If criticism of the White House is off limits, we enable a national calamityGarry Trudeau had fun with President George W. Bush on Sunday. Trudeau's comic strip Doonesbury noted that Bush doesn't believe in the scientific theory of evolution. The characters in the strip noted all of the disciplines that Bush apparently discounts, including sciences ranging from biochemistry to archeology "That leaves gym and band" commented a character.

Some Americans will regard Trudeau's commentary as unpatriotic, even treasonous, because he is criticizing our commander in chief while we have troops under fire in a foreign country. In fact, there is a strong strain of public opinion that regards any form of dissent as unpatriotic.

Dissent is the American birthright. It is the bedrock of our nation. America was founded on the right to object to the ruler or the ruling class.

During the darkest days of the Civil War, Abraham Lincoln was depicted as an ape in editorial cartoons of northern newspapers. History has subsequently beatified Lincoln.

George W. Bush is a mono-dimensional figure when compared to the sainted Lincoln, who was one of our most un-schooled presidents but also one of the most learned and wise.

There is a strong suspicion that Bush wages war in order to avoid grappling with domestic problems. That is a time-honored tendency among political leaders. Bill Clinton launched a missile attack on Iraq during his impeachment trial. In George Orwell's 1984, the nation was in a state of perpetual defense against outside threat. The enemy at the gate is a useful means of social control.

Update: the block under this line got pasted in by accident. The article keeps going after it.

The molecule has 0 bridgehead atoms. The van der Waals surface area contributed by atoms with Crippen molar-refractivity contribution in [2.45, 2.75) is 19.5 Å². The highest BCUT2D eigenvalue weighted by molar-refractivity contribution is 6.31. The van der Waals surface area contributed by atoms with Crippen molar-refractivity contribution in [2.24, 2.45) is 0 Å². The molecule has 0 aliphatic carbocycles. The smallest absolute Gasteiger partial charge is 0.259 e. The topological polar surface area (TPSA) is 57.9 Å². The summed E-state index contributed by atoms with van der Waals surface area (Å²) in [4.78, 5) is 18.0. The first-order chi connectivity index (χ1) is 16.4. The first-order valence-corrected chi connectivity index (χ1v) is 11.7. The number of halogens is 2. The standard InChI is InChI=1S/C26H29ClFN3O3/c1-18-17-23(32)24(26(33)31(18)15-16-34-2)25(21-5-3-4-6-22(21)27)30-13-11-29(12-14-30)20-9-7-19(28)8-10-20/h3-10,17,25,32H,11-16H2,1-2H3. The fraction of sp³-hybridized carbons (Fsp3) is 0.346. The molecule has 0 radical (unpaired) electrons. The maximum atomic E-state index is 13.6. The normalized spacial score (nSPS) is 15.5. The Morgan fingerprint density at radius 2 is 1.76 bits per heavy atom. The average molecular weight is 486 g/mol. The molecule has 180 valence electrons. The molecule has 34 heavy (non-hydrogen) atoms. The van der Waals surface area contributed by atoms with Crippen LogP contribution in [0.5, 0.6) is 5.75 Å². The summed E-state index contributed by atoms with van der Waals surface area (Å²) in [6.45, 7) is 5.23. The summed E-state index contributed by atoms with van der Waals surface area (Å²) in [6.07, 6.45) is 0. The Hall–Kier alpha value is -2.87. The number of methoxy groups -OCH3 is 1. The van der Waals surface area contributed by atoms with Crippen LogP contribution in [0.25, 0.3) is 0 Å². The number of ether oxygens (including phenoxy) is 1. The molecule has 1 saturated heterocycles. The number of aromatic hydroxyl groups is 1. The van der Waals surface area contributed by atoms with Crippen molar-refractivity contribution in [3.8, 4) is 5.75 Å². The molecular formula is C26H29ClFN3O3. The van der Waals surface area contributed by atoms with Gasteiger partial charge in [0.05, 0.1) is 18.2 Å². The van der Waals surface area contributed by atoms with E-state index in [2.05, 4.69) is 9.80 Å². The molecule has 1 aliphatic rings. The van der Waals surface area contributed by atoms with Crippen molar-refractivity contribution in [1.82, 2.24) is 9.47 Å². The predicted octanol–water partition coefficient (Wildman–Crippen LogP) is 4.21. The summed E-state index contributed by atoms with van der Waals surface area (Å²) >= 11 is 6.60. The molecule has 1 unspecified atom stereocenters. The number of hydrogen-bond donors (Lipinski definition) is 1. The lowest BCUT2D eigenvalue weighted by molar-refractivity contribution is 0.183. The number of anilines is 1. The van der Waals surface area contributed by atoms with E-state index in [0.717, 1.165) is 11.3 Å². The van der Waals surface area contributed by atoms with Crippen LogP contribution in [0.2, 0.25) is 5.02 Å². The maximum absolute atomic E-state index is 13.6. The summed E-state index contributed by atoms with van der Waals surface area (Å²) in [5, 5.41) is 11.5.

The cartoonist Jeff Danziger has depicted a Bush war council in which presidential adviser Karl Rove suggests that a pre-emptive attack on Syria will have to wait until the 2004 elections approach. Who can doubt the grain of reality in that fantasy?

There is high unemployment. The economy is not moving. States are cutting their guts out in the worst fiscal crisis since World War II. There are serious problems across the nation, and the administration's domestic policy is a tax cut for the wealthiest. It is not far-fetched to say that the people of Iraq are getting more financial aid than the beleaguered American states.

President Bush doesn't do unscripted press conferences. His most recent appearances have been within the heavily guarded and secure confines of military installations.

Something is very wrong in America, and it has nothing to do with Iraq or Syria. Those who maintain that criticism of the president is off limits are enabling an administration that has no domestic agenda.